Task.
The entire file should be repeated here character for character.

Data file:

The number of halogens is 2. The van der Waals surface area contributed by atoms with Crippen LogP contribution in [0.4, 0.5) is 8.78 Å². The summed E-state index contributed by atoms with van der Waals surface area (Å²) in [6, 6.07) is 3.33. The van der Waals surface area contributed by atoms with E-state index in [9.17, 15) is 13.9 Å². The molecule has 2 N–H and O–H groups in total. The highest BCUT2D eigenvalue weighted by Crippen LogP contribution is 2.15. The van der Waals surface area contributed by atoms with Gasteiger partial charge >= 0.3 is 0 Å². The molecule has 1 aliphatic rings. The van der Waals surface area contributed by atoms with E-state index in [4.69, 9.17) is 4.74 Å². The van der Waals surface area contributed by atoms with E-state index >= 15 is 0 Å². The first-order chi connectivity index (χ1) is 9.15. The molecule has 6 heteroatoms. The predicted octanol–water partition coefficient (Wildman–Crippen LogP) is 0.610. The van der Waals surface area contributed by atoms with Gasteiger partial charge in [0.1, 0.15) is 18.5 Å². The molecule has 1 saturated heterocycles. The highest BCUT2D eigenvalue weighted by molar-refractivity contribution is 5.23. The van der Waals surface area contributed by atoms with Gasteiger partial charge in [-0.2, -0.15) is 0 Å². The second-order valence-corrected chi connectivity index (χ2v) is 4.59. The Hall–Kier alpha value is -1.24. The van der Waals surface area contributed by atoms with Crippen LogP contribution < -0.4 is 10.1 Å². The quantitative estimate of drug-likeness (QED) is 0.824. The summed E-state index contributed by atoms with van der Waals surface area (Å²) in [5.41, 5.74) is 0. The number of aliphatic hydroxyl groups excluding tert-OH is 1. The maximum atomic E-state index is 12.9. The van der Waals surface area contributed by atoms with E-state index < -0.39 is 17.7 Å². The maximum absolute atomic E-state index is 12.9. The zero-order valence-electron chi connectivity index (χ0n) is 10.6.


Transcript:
The number of halogens is 2. The van der Waals surface area contributed by atoms with Crippen LogP contribution in [0.4, 0.5) is 8.78 Å². The summed E-state index contributed by atoms with van der Waals surface area (Å²) in [6, 6.07) is 3.33. The van der Waals surface area contributed by atoms with E-state index in [9.17, 15) is 13.9 Å². The molecule has 2 N–H and O–H groups in total. The highest BCUT2D eigenvalue weighted by Crippen LogP contribution is 2.15. The van der Waals surface area contributed by atoms with Gasteiger partial charge >= 0.3 is 0 Å². The molecule has 1 aliphatic rings. The van der Waals surface area contributed by atoms with E-state index in [4.69, 9.17) is 4.74 Å². The van der Waals surface area contributed by atoms with E-state index >= 15 is 0 Å². The first-order chi connectivity index (χ1) is 9.15. The molecule has 6 heteroatoms. The predicted octanol–water partition coefficient (Wildman–Crippen LogP) is 0.610. The van der Waals surface area contributed by atoms with Gasteiger partial charge in [0.1, 0.15) is 18.5 Å². The molecule has 1 saturated heterocycles. The highest BCUT2D eigenvalue weighted by molar-refractivity contribution is 5.23. The van der Waals surface area contributed by atoms with Gasteiger partial charge in [-0.2, -0.15) is 0 Å². The second-order valence-corrected chi connectivity index (χ2v) is 4.59. The Hall–Kier alpha value is -1.24. The van der Waals surface area contributed by atoms with Crippen LogP contribution < -0.4 is 10.1 Å². The quantitative estimate of drug-likeness (QED) is 0.824. The summed E-state index contributed by atoms with van der Waals surface area (Å²) in [5.41, 5.74) is 0. The number of aliphatic hydroxyl groups excluding tert-OH is 1. The maximum atomic E-state index is 12.9. The van der Waals surface area contributed by atoms with E-state index < -0.39 is 17.7 Å². The maximum absolute atomic E-state index is 12.9. The zero-order valence-electron chi connectivity index (χ0n) is 10.6.